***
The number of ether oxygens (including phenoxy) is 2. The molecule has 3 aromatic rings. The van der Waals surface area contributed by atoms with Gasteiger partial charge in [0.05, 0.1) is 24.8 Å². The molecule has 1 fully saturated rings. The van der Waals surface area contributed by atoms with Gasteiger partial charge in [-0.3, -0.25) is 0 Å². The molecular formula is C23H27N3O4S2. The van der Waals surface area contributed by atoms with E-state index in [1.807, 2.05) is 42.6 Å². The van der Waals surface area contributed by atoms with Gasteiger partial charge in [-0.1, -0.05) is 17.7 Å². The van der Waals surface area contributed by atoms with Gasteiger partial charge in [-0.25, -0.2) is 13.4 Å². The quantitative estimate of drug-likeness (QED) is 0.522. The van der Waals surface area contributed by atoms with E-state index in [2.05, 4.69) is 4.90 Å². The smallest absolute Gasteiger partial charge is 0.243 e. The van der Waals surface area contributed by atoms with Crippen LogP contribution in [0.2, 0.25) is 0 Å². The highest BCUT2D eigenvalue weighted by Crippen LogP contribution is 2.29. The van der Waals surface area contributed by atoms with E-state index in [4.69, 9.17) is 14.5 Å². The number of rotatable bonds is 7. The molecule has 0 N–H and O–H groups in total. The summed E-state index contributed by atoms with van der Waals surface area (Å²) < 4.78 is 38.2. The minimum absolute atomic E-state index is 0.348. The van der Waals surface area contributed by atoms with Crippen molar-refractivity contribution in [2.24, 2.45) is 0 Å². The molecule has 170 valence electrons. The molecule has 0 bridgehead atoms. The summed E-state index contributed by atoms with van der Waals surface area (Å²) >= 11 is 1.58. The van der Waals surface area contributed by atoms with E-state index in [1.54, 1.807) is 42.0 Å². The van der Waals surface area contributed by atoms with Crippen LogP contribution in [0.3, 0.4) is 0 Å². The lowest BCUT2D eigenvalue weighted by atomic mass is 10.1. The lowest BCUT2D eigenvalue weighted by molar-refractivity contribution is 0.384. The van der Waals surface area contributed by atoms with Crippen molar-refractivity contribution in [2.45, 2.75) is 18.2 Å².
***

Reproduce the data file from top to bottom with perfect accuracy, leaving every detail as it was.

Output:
The number of ether oxygens (including phenoxy) is 2. The molecule has 3 aromatic rings. The van der Waals surface area contributed by atoms with Gasteiger partial charge in [0.05, 0.1) is 24.8 Å². The molecule has 1 fully saturated rings. The van der Waals surface area contributed by atoms with Gasteiger partial charge in [-0.3, -0.25) is 0 Å². The molecular formula is C23H27N3O4S2. The van der Waals surface area contributed by atoms with E-state index in [1.807, 2.05) is 42.6 Å². The van der Waals surface area contributed by atoms with Gasteiger partial charge in [-0.1, -0.05) is 17.7 Å². The van der Waals surface area contributed by atoms with Gasteiger partial charge in [-0.25, -0.2) is 13.4 Å². The quantitative estimate of drug-likeness (QED) is 0.522. The van der Waals surface area contributed by atoms with E-state index in [2.05, 4.69) is 4.90 Å². The smallest absolute Gasteiger partial charge is 0.243 e. The van der Waals surface area contributed by atoms with Crippen LogP contribution in [0.2, 0.25) is 0 Å². The highest BCUT2D eigenvalue weighted by Crippen LogP contribution is 2.29. The van der Waals surface area contributed by atoms with E-state index in [4.69, 9.17) is 14.5 Å². The number of rotatable bonds is 7. The molecule has 0 N–H and O–H groups in total. The summed E-state index contributed by atoms with van der Waals surface area (Å²) < 4.78 is 38.2. The minimum absolute atomic E-state index is 0.348. The van der Waals surface area contributed by atoms with Crippen molar-refractivity contribution in [2.24, 2.45) is 0 Å². The molecule has 170 valence electrons. The molecule has 0 bridgehead atoms. The summed E-state index contributed by atoms with van der Waals surface area (Å²) >= 11 is 1.58. The van der Waals surface area contributed by atoms with E-state index in [1.54, 1.807) is 42.0 Å². The van der Waals surface area contributed by atoms with Crippen LogP contribution in [0.3, 0.4) is 0 Å². The lowest BCUT2D eigenvalue weighted by atomic mass is 10.1. The lowest BCUT2D eigenvalue weighted by molar-refractivity contribution is 0.384. The van der Waals surface area contributed by atoms with Crippen molar-refractivity contribution in [2.45, 2.75) is 18.2 Å².